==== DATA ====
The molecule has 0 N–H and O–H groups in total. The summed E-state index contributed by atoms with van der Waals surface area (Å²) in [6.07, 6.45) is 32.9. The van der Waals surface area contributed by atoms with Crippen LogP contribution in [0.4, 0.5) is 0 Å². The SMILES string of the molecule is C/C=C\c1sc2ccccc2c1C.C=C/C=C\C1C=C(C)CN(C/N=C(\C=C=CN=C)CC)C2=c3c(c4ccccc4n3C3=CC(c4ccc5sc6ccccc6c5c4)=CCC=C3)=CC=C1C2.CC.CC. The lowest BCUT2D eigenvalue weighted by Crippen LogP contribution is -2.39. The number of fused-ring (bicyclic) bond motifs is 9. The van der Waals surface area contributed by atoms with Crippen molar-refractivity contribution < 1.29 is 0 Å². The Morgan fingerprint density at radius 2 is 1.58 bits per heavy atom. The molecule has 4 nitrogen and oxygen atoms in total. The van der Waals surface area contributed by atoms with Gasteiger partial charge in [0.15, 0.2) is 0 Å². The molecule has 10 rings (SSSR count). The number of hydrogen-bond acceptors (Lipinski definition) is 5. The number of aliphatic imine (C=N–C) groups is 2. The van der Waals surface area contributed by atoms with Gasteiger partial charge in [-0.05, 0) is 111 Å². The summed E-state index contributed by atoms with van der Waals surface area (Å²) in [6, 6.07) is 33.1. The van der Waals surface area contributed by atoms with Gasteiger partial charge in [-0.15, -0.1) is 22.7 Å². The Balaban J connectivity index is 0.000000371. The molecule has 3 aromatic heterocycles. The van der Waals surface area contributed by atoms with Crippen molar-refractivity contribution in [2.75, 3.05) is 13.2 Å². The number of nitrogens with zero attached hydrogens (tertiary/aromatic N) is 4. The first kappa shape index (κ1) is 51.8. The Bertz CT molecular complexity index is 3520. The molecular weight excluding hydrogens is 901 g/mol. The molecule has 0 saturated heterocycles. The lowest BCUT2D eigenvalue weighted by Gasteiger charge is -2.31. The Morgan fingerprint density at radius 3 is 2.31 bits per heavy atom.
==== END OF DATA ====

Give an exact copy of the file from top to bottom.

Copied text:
The molecule has 0 N–H and O–H groups in total. The summed E-state index contributed by atoms with van der Waals surface area (Å²) in [6.07, 6.45) is 32.9. The van der Waals surface area contributed by atoms with Crippen LogP contribution in [0.4, 0.5) is 0 Å². The SMILES string of the molecule is C/C=C\c1sc2ccccc2c1C.C=C/C=C\C1C=C(C)CN(C/N=C(\C=C=CN=C)CC)C2=c3c(c4ccccc4n3C3=CC(c4ccc5sc6ccccc6c5c4)=CCC=C3)=CC=C1C2.CC.CC. The lowest BCUT2D eigenvalue weighted by Crippen LogP contribution is -2.39. The number of fused-ring (bicyclic) bond motifs is 9. The van der Waals surface area contributed by atoms with Crippen molar-refractivity contribution < 1.29 is 0 Å². The Morgan fingerprint density at radius 2 is 1.58 bits per heavy atom. The molecule has 4 nitrogen and oxygen atoms in total. The van der Waals surface area contributed by atoms with Gasteiger partial charge in [0.15, 0.2) is 0 Å². The molecule has 10 rings (SSSR count). The number of hydrogen-bond acceptors (Lipinski definition) is 5. The number of aliphatic imine (C=N–C) groups is 2. The van der Waals surface area contributed by atoms with Gasteiger partial charge in [-0.05, 0) is 111 Å². The summed E-state index contributed by atoms with van der Waals surface area (Å²) in [6, 6.07) is 33.1. The van der Waals surface area contributed by atoms with Gasteiger partial charge in [-0.15, -0.1) is 22.7 Å². The Balaban J connectivity index is 0.000000371. The molecule has 3 aromatic heterocycles. The van der Waals surface area contributed by atoms with Crippen molar-refractivity contribution in [2.75, 3.05) is 13.2 Å². The number of nitrogens with zero attached hydrogens (tertiary/aromatic N) is 4. The first kappa shape index (κ1) is 51.8. The Bertz CT molecular complexity index is 3520. The molecular weight excluding hydrogens is 901 g/mol. The molecule has 0 saturated heterocycles. The lowest BCUT2D eigenvalue weighted by Gasteiger charge is -2.31. The Morgan fingerprint density at radius 3 is 2.31 bits per heavy atom.